Captain Underpants by Dav Pilkey
Two silly pranksters use hypnosis to trick their principal into thinking he’s the crime-fighting Captain Underpants. Dav Pilkey’s wacky black-and-white illustrations on every page create a comic-book feel. The pictures enrich and expand the text, and often contain their own jokes. One whole chapter is a visual pun on “graphic violence.” Readers use Flip-O-Rama to animate a cartoon battle by flipping the pages back and forth.
Diary of a Wimpy Kid #2 by Jeff Kinney
Greg and Rowley begin seventh grade in DIARY OF A WIMPY KID: RODRICK RULES. Greg falls for cute new girl Holly Hills (Peyton List) and renews his attempts to be popular. Meanwhile, his mom has begun writing a newspaper column about parenting that further embarrasses Greg. And his older brother, Rodrick (Devon Bostick), continues to torment him. When their parents go out of town for a weekend, Rodrick throws a wild party, and then the brothers conspire to clean up their mess and hide the evidence. This conspiracy brings them closer as brothers, but what happens when the other shoe drops?
Poached by Stuart Gibbs (#2 in the series that began with Belly Up)
FunJungle has barely recovered from Henry the Hippo’s death, when now-famed Kazoo the Koala has gone missing. Trouble is, the only person near the koala exhibit in the past several hours was Teddy Fitzroy, noted prankster, who’s the 12-year-old son of the zoo/theme park’s prominent biologist and wildlife photographer. Once again, Teddy must track down suspects, eliminate dead ends, and figure out who the real thief is before Marge, J.J. McCracken, daughter Summer, and even his own parents decide the evidence is too incriminating. Making matters worse, Teddy is now the target of a school bully, Vance Jessup, who has some pranks of his own cooking.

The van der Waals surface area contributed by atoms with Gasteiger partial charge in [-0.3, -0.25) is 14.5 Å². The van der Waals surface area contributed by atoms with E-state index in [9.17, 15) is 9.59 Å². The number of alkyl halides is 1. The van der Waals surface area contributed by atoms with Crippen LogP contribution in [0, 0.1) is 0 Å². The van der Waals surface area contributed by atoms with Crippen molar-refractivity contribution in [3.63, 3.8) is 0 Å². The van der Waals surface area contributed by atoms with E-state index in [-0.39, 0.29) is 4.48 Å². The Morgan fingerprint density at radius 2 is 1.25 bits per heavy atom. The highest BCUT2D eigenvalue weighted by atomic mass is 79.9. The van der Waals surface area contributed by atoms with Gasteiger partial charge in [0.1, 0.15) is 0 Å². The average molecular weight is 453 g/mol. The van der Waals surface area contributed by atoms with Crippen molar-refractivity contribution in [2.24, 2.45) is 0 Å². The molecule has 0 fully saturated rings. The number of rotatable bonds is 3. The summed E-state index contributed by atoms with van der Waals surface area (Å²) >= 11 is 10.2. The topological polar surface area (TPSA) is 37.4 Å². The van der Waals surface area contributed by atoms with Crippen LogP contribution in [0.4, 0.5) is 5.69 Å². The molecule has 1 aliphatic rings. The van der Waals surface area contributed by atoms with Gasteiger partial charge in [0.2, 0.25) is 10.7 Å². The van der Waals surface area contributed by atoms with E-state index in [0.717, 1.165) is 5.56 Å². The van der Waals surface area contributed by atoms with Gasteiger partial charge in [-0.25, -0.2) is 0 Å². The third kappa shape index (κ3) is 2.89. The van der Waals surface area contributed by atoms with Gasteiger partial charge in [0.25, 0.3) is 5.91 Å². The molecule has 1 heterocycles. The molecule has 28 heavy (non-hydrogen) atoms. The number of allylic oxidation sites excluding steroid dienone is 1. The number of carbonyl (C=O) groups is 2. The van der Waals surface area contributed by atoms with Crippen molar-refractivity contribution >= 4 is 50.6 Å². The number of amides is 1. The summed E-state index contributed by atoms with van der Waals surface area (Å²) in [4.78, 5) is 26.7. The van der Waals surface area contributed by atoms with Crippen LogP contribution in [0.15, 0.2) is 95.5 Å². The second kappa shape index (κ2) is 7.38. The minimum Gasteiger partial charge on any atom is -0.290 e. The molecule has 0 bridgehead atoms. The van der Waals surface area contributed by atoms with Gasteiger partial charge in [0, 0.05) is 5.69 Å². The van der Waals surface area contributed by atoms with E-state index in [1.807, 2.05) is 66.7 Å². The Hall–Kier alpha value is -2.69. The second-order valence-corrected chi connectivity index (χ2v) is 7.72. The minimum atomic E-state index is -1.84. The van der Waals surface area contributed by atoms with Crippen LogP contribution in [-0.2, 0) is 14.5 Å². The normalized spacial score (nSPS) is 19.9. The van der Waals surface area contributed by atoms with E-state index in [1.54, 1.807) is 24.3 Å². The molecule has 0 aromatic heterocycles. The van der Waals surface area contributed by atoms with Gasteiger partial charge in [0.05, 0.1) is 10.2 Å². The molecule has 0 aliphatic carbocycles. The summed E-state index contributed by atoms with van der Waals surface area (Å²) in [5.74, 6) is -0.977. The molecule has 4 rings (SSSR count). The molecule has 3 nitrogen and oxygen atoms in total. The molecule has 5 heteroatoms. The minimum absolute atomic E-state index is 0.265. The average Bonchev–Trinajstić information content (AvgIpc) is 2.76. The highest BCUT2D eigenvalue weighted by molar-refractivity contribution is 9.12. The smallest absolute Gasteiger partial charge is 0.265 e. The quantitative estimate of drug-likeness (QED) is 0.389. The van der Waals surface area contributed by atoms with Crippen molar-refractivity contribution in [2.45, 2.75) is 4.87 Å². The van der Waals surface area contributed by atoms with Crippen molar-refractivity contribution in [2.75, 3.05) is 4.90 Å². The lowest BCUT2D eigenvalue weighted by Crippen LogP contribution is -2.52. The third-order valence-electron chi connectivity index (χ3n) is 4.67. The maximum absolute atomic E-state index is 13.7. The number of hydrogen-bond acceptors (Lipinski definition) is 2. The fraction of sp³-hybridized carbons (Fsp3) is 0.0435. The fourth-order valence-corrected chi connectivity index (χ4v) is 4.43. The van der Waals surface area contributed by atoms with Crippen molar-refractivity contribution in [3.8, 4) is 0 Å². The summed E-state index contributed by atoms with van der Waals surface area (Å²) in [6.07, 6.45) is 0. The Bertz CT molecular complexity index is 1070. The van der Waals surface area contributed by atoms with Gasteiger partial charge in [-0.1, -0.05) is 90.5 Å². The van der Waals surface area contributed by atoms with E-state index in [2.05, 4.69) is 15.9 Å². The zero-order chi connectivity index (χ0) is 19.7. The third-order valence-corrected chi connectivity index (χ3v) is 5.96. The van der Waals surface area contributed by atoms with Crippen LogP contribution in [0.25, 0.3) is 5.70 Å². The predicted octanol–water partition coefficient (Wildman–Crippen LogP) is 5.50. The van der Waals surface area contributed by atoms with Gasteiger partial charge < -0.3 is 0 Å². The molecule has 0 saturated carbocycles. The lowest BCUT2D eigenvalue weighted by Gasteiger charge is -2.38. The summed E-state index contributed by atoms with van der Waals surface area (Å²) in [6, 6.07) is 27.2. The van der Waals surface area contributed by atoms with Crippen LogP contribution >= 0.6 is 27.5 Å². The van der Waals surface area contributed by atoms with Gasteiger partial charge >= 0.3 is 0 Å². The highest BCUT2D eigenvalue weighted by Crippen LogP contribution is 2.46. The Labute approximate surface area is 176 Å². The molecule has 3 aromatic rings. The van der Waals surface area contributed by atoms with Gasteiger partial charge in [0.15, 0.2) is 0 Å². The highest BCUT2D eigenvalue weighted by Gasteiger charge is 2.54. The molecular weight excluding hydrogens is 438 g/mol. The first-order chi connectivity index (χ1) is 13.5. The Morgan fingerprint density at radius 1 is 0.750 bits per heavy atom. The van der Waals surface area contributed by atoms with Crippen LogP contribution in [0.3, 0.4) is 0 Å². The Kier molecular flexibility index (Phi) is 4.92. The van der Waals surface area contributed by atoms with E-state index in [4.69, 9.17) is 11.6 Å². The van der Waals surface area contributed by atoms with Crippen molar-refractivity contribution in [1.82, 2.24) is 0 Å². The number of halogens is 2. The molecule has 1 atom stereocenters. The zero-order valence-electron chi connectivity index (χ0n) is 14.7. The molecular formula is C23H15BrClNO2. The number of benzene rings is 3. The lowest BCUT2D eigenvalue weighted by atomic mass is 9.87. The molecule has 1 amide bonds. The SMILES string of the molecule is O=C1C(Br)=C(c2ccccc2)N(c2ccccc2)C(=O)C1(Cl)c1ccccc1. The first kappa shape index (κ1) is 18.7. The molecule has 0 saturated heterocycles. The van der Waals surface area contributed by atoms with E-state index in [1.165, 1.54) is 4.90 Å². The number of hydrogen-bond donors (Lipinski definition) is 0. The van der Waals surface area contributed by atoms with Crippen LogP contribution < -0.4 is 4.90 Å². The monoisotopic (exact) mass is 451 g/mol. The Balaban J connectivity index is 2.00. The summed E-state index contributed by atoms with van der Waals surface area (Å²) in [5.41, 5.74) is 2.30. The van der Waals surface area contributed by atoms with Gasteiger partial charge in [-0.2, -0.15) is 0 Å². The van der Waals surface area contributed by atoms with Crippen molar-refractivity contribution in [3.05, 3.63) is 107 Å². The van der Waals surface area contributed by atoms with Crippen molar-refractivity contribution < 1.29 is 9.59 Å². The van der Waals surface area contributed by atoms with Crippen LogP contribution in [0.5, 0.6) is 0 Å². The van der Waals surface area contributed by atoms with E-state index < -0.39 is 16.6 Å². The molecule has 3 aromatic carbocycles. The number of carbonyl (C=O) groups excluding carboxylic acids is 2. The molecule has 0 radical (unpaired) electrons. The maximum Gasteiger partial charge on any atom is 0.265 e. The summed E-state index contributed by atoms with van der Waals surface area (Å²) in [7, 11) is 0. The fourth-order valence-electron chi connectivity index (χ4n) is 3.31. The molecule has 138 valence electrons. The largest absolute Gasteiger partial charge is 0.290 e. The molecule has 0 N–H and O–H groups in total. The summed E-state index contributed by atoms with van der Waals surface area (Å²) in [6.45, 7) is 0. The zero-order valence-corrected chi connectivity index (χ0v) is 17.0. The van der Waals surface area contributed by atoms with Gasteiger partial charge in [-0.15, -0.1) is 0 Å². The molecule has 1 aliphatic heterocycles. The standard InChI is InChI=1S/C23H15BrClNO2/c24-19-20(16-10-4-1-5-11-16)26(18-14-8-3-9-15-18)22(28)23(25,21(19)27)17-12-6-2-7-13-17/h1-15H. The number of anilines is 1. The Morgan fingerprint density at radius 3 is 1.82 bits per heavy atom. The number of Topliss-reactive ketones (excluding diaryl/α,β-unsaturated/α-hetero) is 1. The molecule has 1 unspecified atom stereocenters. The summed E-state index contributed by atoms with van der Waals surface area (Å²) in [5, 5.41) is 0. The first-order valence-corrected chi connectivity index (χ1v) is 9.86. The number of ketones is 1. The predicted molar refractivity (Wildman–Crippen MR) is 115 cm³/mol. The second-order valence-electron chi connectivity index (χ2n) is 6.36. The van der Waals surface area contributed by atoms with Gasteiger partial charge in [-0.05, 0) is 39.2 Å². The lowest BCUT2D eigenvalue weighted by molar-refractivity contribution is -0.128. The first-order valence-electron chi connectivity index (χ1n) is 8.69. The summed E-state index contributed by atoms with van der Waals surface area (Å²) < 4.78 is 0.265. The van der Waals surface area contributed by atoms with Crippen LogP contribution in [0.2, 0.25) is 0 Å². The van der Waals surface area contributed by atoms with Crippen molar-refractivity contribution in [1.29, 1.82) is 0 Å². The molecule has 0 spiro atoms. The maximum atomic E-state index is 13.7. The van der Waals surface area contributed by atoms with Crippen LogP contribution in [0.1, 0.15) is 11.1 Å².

Love That Dog by Sharon Creech
In this free-verse journal Jack reluctantly comes to feel the power of poetry, and uses it to express his feelings about school, writing, poetry, Walter Dean Myers, and his late dog, Sky. Includes an appendix with most of the poems mentioned in the story.
One For The Murphys by Lynda Mullaly Hunt
Carley uses humor and street smarts to keep her emotional walls high and thick. But the day she becomes a foster child, and moves in with the Murphys, she’s blindsided. This loving, bustling family shows Carley the stable family life she never thought existed, and she feels like an alien in their cookie-cutter-perfect household. Despite her resistance, the Murphys eventually show her what it feels like to belong–until her mother wants her back and Carley has to decide where and how to live. She’s not really a Murphy, but the gifts they’ve given her have opened up a new future.
Baby Mouse, by Jennifer Holm (a graphic novel)
Babymouse is a sweet and caring mouse who sometimes gets down that she can’t do everything perfectly. She often imagines herself as the successful lead in children’s books and movies like Charlotte’s Web, Star Wars, and The Wizard of Oz, but things don’t always work out so perfectly in real life. With the help of friends and teachers, Babymouse learns that working hard and staying positive is the way to succeed in everything she tries.